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This week in responsible investing, the SEC announced it would stay the implementation of its new climate risk disclosure rule due to pending litigation; Unlocking America’s Future expanded its ad campaign to Washington and Texas in an effort to protect the SEC rule; and the CEO of a pro-ESG organization was forced to testify in front of Congress due to meritless political attacks, and much more.

Unlocking America’s Future released a statement after the SEC announced it was halting implementation of new climate risk disclosure rules due to pending lawsuits.

From UAF’s statement: “It is outrageous that billionaires and their lackeys like Leonard Leo are trying to endanger retirement savings, businesses, and jobs by hiding financial risks from working Americans and investors — all to pad their own pockets and the bank accounts of oil and gas companies. We encourage the SEC, Congress, and the courts to say NO to billionaires protecting the status quo and YES to the working Americans who need the protections of the climate risk disclosure rule.”

UAF released ads in Texas and Washington urging Americans to tell Congress to support the SEC rules.

From the release: “Some members of Congress who have taken millions of dollars in campaign contributions from Big Oil are engaging in a coordinated effort to kill the rule through the Congressional Review Act, despite the rules’ many benefits across the financial system and for Americans trying to save for retirement.”

A Fordham University professor wrote an analysis showing that laws similar to the SEC climate risk disclosure rule are already in place in the EU.

From the op-ed: For example, EU law already requires all large and listed companies to disclose what they see as risks and opportunities that arise from social and environmental issues, along with the impact of their own activities on people and the environment, as part of European Green Deal. And investors are demanding this information, so these new rules shouldn’t come as a surprise. In some cases, the rules are even more extensive than what the SEC has proffered.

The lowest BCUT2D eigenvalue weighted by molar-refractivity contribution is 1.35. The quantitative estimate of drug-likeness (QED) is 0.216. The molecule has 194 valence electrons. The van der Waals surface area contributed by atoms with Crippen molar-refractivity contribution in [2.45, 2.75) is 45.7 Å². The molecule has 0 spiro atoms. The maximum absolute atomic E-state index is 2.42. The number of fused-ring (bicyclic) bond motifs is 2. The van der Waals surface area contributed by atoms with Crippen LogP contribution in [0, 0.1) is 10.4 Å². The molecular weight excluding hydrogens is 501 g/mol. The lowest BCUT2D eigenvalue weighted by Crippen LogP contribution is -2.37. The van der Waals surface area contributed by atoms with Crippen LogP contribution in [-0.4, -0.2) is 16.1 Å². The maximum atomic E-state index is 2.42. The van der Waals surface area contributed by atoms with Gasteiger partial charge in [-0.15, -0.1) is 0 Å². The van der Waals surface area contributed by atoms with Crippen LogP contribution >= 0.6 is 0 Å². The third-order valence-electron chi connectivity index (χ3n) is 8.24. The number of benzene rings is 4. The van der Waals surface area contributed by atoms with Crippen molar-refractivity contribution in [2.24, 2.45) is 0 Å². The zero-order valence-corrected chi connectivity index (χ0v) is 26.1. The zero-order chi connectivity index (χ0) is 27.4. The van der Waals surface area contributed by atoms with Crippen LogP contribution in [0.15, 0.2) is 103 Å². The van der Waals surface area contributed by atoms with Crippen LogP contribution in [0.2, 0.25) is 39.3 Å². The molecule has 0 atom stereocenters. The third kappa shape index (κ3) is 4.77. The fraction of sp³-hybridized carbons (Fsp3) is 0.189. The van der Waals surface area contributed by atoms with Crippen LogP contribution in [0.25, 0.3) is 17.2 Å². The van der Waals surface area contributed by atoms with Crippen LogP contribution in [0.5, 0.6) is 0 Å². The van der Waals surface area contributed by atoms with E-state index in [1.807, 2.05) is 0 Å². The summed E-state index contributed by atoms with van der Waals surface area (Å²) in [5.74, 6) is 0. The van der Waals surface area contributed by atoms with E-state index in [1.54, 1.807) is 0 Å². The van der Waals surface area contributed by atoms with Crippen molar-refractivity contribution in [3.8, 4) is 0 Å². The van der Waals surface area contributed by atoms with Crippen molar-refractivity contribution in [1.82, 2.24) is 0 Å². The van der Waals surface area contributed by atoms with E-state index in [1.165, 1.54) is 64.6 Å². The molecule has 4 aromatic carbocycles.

The Philadelphia Inquirer published UAF spokesperson Kyle Herrig’s letter to the editor on Bucks County’s landmark lawsuit against an oil company.

From the LTEAs a result of backdoor lobbying from Big Oil, Texas has soured its reputation as a business-first state, with bans on responsible investing that may cost taxpayers billions of dollars. We commend Bucks County for taking a stand and ensuring Pennsylvania doesn’t become Texas.

The CEO of As You Sow, Andrew Behar, appeared before the House Judiciary Committee and defended responsible investing.

From an interview with Democracy Now! after the hearing: “What we’re saying is, ‘We need the freedom to invest.’ Like, they’re trying to suppress our freedom to be able to make logical, good business choices. And in doing so, at the state level, they’re harming their own citizens.” 

Tom Steyer penned an op-ed in the Sacramento Bee making the case for climate disclosure laws.

From the op-ed: Despite complaints and threats of lawsuits from some of America’s biggest emitters, these new rules are actually great for business … Companies that collect emissions data and connect it back to their overall strategy perform better.

A new Deloitte/Tufts survey showed that 80% of global investors have sustainable investment policies in place.

From ESG Today: The vast majority of professional investors globally have put in place ESG investment policies over the past several years, with investors looking both to minimize sustainability-related risk and capitalize on opportunities, and citing factors including regulatory requirements, improved performance and talent attraction, according to a new study released by global professional services firm Deloitte and The Fletcher School at Tufts University.

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